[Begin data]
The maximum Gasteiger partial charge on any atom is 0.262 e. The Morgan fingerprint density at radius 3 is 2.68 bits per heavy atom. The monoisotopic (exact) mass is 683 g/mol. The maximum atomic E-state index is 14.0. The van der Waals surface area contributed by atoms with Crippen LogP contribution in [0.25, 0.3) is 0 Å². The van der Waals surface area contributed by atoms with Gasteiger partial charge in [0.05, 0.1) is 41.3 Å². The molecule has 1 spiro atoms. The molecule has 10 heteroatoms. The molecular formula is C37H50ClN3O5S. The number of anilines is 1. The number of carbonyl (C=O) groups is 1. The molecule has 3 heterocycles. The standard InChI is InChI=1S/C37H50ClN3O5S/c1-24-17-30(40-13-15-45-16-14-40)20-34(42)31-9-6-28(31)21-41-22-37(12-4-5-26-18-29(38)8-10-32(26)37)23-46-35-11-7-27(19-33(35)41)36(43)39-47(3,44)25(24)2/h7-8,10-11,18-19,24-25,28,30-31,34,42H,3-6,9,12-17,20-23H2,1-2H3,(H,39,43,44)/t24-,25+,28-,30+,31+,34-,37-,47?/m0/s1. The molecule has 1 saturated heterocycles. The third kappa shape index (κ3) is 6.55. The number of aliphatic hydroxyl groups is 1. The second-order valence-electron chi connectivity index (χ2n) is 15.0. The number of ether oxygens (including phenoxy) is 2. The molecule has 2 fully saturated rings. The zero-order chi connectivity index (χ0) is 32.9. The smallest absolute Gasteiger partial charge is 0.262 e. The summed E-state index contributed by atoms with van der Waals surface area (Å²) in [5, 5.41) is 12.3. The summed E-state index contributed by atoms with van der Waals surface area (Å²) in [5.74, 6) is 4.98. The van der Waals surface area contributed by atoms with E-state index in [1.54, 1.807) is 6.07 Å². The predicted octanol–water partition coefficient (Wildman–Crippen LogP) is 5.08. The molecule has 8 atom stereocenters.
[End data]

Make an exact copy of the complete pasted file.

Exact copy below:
The maximum Gasteiger partial charge on any atom is 0.262 e. The Morgan fingerprint density at radius 3 is 2.68 bits per heavy atom. The monoisotopic (exact) mass is 683 g/mol. The maximum atomic E-state index is 14.0. The van der Waals surface area contributed by atoms with Crippen LogP contribution in [0.25, 0.3) is 0 Å². The van der Waals surface area contributed by atoms with Gasteiger partial charge in [0.05, 0.1) is 41.3 Å². The molecule has 1 spiro atoms. The molecule has 10 heteroatoms. The molecular formula is C37H50ClN3O5S. The number of anilines is 1. The number of carbonyl (C=O) groups is 1. The molecule has 3 heterocycles. The standard InChI is InChI=1S/C37H50ClN3O5S/c1-24-17-30(40-13-15-45-16-14-40)20-34(42)31-9-6-28(31)21-41-22-37(12-4-5-26-18-29(38)8-10-32(26)37)23-46-35-11-7-27(19-33(35)41)36(43)39-47(3,44)25(24)2/h7-8,10-11,18-19,24-25,28,30-31,34,42H,3-6,9,12-17,20-23H2,1-2H3,(H,39,43,44)/t24-,25+,28-,30+,31+,34-,37-,47?/m0/s1. The molecule has 1 saturated heterocycles. The third kappa shape index (κ3) is 6.55. The number of aliphatic hydroxyl groups is 1. The second-order valence-electron chi connectivity index (χ2n) is 15.0. The number of ether oxygens (including phenoxy) is 2. The molecule has 2 fully saturated rings. The zero-order chi connectivity index (χ0) is 32.9. The smallest absolute Gasteiger partial charge is 0.262 e. The summed E-state index contributed by atoms with van der Waals surface area (Å²) in [5, 5.41) is 12.3. The summed E-state index contributed by atoms with van der Waals surface area (Å²) in [5.74, 6) is 4.98. The van der Waals surface area contributed by atoms with E-state index in [1.54, 1.807) is 6.07 Å². The predicted octanol–water partition coefficient (Wildman–Crippen LogP) is 5.08. The molecule has 8 atom stereocenters.